A case taken by a Romanian man who has worked in Ireland for short periods has been referred to the European Union's Court of Justice to decide issues concerning his entitlement to welfare benefits.
The case concerns the proper interpretation of Article 7.3 of the Citizenship Directive, transposed into Irish law by the EC (Free Movement of Persons) Regulations of 2006.
The directive and regulations set out the conditions under which an EU national exercising free movement rights is entitled to stay in a host country beyond an initial three month period and be treated as a “worker” for all purposes, including welfare payments, by that host state.
The core issue for the Court of Justice is whether the fact the man was employed here for two weeks in 2014 entitled him to extend his residence as a worker in Ireland for at least a further six months, such as to entitle him to welfare benefits on the same basis as an Irish citizen.
The 56-year-old man first came here in 2007 and was employed for two separate periods of 25 days and one month before he left in late 2007.
He returned in 2013 when he worked for about two months. In 2014, he was employed from July 8th-22nd and worked as a self-employed contractor from November 17th to December 5th 2014.
He was refused jobseeker’s allowance and supplementary welfare allowance in 2013 for reasons including failure to provide evidence of residency or means of support.
After being again refused jobseeker’s allowance in 2014, he sought judicial review of the Minister for Social Protection’s decision, since coming to Ireland, he had not worked for more than a year and his evidence was insufficient to establish Ireland as his habitual residence.
After the High Court rejected his claim that his July 2014 two week employment was enough to bring him within the terms of Article 7.3 such as to entitle him to reside as a worker for a further six months with the effect he could claim benefits, he appealed.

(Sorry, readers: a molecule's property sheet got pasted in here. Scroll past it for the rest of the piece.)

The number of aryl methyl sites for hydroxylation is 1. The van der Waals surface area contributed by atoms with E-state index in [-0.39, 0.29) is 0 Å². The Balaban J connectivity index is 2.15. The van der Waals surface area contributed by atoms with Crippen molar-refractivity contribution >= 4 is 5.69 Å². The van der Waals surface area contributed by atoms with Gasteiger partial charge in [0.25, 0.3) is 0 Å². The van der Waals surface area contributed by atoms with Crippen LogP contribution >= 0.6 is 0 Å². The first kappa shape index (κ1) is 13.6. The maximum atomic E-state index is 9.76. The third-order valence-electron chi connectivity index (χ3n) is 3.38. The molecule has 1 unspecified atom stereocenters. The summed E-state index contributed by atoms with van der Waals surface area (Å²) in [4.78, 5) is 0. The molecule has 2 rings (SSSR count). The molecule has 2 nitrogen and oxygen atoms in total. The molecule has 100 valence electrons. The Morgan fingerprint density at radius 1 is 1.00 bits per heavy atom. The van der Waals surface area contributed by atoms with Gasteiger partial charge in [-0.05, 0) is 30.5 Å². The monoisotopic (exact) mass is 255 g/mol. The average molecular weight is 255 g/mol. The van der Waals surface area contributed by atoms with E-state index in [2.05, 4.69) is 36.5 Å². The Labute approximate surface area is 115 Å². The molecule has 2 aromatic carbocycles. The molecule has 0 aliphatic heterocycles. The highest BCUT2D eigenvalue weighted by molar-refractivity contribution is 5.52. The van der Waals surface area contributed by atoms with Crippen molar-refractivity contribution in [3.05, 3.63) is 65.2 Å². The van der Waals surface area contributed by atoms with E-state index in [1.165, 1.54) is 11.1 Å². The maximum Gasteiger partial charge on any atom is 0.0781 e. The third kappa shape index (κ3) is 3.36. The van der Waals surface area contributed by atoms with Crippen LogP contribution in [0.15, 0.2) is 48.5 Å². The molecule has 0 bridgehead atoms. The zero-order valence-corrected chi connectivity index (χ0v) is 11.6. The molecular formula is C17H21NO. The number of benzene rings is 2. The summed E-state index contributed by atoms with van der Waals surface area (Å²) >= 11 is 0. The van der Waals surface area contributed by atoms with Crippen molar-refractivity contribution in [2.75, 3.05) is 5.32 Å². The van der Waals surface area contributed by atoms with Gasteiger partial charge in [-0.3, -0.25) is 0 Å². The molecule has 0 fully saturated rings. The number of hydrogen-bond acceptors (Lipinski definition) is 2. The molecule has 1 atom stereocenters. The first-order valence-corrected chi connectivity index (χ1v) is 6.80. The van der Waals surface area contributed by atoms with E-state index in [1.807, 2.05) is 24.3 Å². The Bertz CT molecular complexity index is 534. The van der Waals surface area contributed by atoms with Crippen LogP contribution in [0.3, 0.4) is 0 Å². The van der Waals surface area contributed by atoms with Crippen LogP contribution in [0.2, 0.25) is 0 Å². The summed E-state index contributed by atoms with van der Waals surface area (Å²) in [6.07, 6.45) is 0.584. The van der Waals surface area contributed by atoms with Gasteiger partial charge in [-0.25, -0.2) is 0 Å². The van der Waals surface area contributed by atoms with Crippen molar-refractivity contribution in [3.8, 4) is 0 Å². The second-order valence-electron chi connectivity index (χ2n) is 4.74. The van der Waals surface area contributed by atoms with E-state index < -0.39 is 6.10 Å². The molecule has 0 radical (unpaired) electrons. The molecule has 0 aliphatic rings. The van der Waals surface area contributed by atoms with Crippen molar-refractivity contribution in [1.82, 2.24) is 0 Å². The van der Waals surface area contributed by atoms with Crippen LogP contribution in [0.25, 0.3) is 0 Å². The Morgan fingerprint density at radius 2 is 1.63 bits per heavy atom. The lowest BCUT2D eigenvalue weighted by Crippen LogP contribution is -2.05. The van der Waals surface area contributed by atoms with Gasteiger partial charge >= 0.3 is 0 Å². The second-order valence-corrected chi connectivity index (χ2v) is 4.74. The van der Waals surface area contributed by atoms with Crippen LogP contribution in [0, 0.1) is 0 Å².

Giving the judgment of the three judge Court of Appeal on Wednesday, Mr Justice Gerard Hogan said the appeal centred on whether a person who has worked for less than 12 months retains their status as a "worker" for the purposes of Article 7.3, and, by extension, the 2006 regulations.
The Citizenship Directive represents a “careful balance” of a variety of social, economic and legal consequences but does not give EU citizens an unconditional right of residence in other member states, he said.
The CJEU has consistently taken a “broad view” of what constitutes a worker and has ruled the expression “worker” might cover persons who worked part-time and for less than the minimum wage.
It had also held the motives for working in the relevant member state were irrelevant but the services provided must be real and not imagined or subsidiary.
The interpretations of Article 7.3 contended for by the man and the Minister have their own difficulties in relation to the directive’s objective of striking a fair balance between safeguarding the free movement of workers and ensuring the social security systems of member states are not placed under unreasonable burdens, he said.
Given the variety of possible interpretations, absence of a definitive ruling on a very important aspect of the general law of free movement of workers and the fact there was no “straightforward” answer to the questions raised, the case for a reference to the CJEU was “obvious”, he ruled.
The court will hear the parties submissions on the draft question later this month before making the reference. The man’s appeal stands adjourned pending the CJEU decision.